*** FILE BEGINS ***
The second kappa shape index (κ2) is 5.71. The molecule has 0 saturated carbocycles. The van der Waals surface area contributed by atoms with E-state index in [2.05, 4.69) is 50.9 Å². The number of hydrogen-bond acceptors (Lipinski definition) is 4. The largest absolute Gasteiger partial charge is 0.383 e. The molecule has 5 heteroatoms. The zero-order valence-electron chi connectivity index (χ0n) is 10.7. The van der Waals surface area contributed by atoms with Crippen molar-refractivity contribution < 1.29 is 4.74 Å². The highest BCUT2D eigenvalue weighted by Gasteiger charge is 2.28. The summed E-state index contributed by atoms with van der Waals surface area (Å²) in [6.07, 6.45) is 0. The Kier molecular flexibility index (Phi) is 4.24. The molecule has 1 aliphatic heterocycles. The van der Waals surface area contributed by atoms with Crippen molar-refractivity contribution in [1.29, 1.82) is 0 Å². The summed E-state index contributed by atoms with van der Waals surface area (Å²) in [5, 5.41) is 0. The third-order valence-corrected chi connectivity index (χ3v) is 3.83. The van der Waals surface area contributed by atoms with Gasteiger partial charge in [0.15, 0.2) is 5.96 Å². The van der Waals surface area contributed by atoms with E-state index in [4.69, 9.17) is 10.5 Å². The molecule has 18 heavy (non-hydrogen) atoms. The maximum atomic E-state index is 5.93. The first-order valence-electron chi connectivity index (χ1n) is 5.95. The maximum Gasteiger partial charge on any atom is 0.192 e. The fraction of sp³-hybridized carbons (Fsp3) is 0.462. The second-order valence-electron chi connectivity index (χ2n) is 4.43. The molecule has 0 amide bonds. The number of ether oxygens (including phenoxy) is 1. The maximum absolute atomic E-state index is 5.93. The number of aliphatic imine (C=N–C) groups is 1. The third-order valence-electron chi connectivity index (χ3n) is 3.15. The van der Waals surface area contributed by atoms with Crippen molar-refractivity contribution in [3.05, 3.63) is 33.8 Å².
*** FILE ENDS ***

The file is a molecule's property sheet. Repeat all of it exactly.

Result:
The second kappa shape index (κ2) is 5.71. The molecule has 0 saturated carbocycles. The van der Waals surface area contributed by atoms with E-state index in [2.05, 4.69) is 50.9 Å². The number of hydrogen-bond acceptors (Lipinski definition) is 4. The largest absolute Gasteiger partial charge is 0.383 e. The molecule has 5 heteroatoms. The zero-order valence-electron chi connectivity index (χ0n) is 10.7. The van der Waals surface area contributed by atoms with Crippen molar-refractivity contribution < 1.29 is 4.74 Å². The highest BCUT2D eigenvalue weighted by Gasteiger charge is 2.28. The summed E-state index contributed by atoms with van der Waals surface area (Å²) in [6.07, 6.45) is 0. The Kier molecular flexibility index (Phi) is 4.24. The molecule has 1 aliphatic heterocycles. The van der Waals surface area contributed by atoms with Crippen molar-refractivity contribution in [1.29, 1.82) is 0 Å². The summed E-state index contributed by atoms with van der Waals surface area (Å²) in [5, 5.41) is 0. The third-order valence-corrected chi connectivity index (χ3v) is 3.83. The van der Waals surface area contributed by atoms with Gasteiger partial charge in [0.15, 0.2) is 5.96 Å². The van der Waals surface area contributed by atoms with E-state index in [4.69, 9.17) is 10.5 Å². The molecule has 18 heavy (non-hydrogen) atoms. The maximum atomic E-state index is 5.93. The first-order valence-electron chi connectivity index (χ1n) is 5.95. The maximum Gasteiger partial charge on any atom is 0.192 e. The fraction of sp³-hybridized carbons (Fsp3) is 0.462. The second-order valence-electron chi connectivity index (χ2n) is 4.43. The molecule has 0 amide bonds. The number of ether oxygens (including phenoxy) is 1. The maximum absolute atomic E-state index is 5.93. The number of aliphatic imine (C=N–C) groups is 1. The third-order valence-electron chi connectivity index (χ3n) is 3.15. The van der Waals surface area contributed by atoms with Crippen molar-refractivity contribution in [3.05, 3.63) is 33.8 Å².